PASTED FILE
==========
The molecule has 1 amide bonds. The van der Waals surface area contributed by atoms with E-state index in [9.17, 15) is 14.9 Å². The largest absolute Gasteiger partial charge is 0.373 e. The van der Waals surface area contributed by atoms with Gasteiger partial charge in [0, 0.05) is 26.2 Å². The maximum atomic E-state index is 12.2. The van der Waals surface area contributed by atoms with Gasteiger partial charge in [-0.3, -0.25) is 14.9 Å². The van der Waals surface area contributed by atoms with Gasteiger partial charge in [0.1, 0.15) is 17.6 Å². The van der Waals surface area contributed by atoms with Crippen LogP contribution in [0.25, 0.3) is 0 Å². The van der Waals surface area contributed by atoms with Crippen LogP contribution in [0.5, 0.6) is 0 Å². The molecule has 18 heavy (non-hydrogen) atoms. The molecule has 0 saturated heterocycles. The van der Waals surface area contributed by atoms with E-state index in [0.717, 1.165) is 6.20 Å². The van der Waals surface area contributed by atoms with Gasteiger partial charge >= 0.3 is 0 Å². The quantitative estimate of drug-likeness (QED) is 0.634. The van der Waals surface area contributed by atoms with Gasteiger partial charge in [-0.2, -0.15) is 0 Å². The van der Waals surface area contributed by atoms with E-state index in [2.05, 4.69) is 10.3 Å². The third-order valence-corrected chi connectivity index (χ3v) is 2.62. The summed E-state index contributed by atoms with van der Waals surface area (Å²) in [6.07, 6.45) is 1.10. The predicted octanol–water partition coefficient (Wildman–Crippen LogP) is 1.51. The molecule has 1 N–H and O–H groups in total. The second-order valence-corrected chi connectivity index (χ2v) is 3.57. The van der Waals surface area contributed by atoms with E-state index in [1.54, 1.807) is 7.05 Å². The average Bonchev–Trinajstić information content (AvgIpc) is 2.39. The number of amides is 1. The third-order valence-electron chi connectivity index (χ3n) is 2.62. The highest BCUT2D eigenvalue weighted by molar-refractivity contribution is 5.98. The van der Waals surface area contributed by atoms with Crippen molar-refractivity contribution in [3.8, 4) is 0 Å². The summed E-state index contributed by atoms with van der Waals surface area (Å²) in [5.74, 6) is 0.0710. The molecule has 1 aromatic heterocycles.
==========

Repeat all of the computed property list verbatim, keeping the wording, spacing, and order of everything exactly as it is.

The molecule has 1 amide bonds. The van der Waals surface area contributed by atoms with E-state index in [9.17, 15) is 14.9 Å². The largest absolute Gasteiger partial charge is 0.373 e. The van der Waals surface area contributed by atoms with Gasteiger partial charge in [0, 0.05) is 26.2 Å². The maximum atomic E-state index is 12.2. The van der Waals surface area contributed by atoms with Gasteiger partial charge in [-0.3, -0.25) is 14.9 Å². The van der Waals surface area contributed by atoms with Gasteiger partial charge in [0.1, 0.15) is 17.6 Å². The van der Waals surface area contributed by atoms with Crippen LogP contribution in [0.25, 0.3) is 0 Å². The van der Waals surface area contributed by atoms with Crippen LogP contribution in [0.5, 0.6) is 0 Å². The molecule has 18 heavy (non-hydrogen) atoms. The molecule has 0 saturated heterocycles. The van der Waals surface area contributed by atoms with E-state index in [0.717, 1.165) is 6.20 Å². The van der Waals surface area contributed by atoms with Gasteiger partial charge >= 0.3 is 0 Å². The quantitative estimate of drug-likeness (QED) is 0.634. The van der Waals surface area contributed by atoms with Gasteiger partial charge in [-0.2, -0.15) is 0 Å². The van der Waals surface area contributed by atoms with E-state index in [2.05, 4.69) is 10.3 Å². The third-order valence-corrected chi connectivity index (χ3v) is 2.62. The summed E-state index contributed by atoms with van der Waals surface area (Å²) in [6.07, 6.45) is 1.10. The predicted octanol–water partition coefficient (Wildman–Crippen LogP) is 1.51. The molecule has 1 N–H and O–H groups in total. The second-order valence-corrected chi connectivity index (χ2v) is 3.57. The van der Waals surface area contributed by atoms with E-state index in [1.54, 1.807) is 7.05 Å². The average Bonchev–Trinajstić information content (AvgIpc) is 2.39. The number of amides is 1. The third-order valence-electron chi connectivity index (χ3n) is 2.62. The highest BCUT2D eigenvalue weighted by molar-refractivity contribution is 5.98. The van der Waals surface area contributed by atoms with Crippen molar-refractivity contribution in [3.8, 4) is 0 Å². The summed E-state index contributed by atoms with van der Waals surface area (Å²) in [5.74, 6) is 0.0710. The molecule has 1 aromatic heterocycles.